It depends on what you want to photograph and what type of trip you are taking.
I'll generally assume you want to photograph wildlife. Insects are certainly the most common and there are many unique ones there. At minimum you will need a 100mm macro to photograph them. If you're serious about insects, an MP-E 65 is also a good route. Note that realistically you will only have time to photograph insects around your camp (but they'll still be abundant and easy to find). When I went there the tour guide and others in the group were not willing to wait for the lone insect photographer. Better yet if you want to photograph insects take a private tour.
You'll also see a lot of birds, monkeys, peccaries, agoutis, and other critters. When I went to Manu, Peru I also saw giant otters, caiman (black and white), a tapir, and a jaguar. What type of lens you need depends on how you will be seeing them.
- By far the most effective way to see wildlife is by river. In Manu we travelled by motorized canoe for long periods of time and sat on a raft in an oxbow lake. The oxbow lake was absolutely incredible and every way you turned there was something interesting. A 100-400 would work very well there because some animals came very close (giant otters) while others were further away (monkeys).
- When travelling by canoe, basically the longer the telephoto the better. Many subjects were quite far away - though there were a few exceptions (we came close to a family of capybara). When I go back some day I would certainly want a 500/600 lens + extenders or at least the new 200-400/1.4x.
- At other times you will be in one place as the animals will come to you. We used this to view the macaw lek, cock-of-the-rock, and the tapir. For the macaws and cock-of-the-rock a 400mm lens would still be very useful as they were still quite far away. A zoom lens may give more flexibility. The tapir came quite close and could be reached with a normal lens - but it came at night so you'll need a camera that can handle high ISO and a fast lens.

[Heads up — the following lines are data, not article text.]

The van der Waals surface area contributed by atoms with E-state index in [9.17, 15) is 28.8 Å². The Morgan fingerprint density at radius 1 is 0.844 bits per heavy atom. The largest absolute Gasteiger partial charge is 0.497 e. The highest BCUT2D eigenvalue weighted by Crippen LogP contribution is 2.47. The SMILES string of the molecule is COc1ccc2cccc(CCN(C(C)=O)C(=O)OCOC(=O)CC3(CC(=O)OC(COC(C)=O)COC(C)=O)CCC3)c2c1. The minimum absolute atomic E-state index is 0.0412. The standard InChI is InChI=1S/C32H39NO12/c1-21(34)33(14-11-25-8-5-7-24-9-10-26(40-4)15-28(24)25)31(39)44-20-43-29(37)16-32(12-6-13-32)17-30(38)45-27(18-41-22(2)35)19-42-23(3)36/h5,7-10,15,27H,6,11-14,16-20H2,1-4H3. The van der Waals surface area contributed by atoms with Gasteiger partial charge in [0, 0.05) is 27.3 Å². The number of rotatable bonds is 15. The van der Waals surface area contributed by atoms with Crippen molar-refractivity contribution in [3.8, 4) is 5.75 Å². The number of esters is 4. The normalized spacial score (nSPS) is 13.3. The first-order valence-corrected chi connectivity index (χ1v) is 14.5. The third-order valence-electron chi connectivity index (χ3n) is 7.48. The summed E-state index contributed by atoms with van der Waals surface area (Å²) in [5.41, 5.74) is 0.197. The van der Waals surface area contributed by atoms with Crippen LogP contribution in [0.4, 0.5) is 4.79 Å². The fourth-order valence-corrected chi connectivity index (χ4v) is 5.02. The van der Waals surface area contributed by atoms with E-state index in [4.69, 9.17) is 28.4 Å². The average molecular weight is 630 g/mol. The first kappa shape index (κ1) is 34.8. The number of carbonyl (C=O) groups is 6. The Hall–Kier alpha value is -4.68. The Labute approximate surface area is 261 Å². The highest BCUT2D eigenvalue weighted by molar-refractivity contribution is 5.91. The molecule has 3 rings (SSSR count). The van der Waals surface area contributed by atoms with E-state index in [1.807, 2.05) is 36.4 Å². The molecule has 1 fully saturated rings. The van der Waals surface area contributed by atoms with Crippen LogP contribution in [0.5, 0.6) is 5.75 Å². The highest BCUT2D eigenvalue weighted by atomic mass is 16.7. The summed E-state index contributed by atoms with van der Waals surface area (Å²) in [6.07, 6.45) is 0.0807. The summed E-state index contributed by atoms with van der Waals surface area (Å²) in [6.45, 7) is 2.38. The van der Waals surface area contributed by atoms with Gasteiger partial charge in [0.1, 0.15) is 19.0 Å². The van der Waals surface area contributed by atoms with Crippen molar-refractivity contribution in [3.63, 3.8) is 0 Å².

- When walking in the jungle, you can generally forget about getting a good shot off. Most wildlife tends not to stick around very long when spotted so you're not likely to have the chance. The exception are some of the monkeys - and you'll need a long and reasonably fast lens to reach them. Be advised that if you approach too closely they may urinate or throw things at you. I did have more success walking alone on the paths around our camp - where I had a lengthy encounter with an agouti and several wooly monkeys and very brief encounters with a snake and a jaguar. To be honest I would spend more time photographing the insects and the trees/plants as few critters will give you the chance.
- Sunsets on the river and mist. Bring a decent WA lens for these situations as they can be absolutely magical. This is a shot I took when I went - before I got into photography at all or had an SLR.http://www.flickr.com/photos/kirispupis/93468554/in/set-72057594067259015/
Weather sealing is a concern. Remember that they call it the rainforest for a reason. Regardless whether your equipment is weather sealed I would bring rain covers for you camera + lenses. Also note that if you cannot afford some of the larger lenses, renting is still an option.
Note that this advice applies mainly to neotropical jungles. If you are travelling to more open areas in SA - notably Los Llanos or the Pantanal - they aren't as applicable.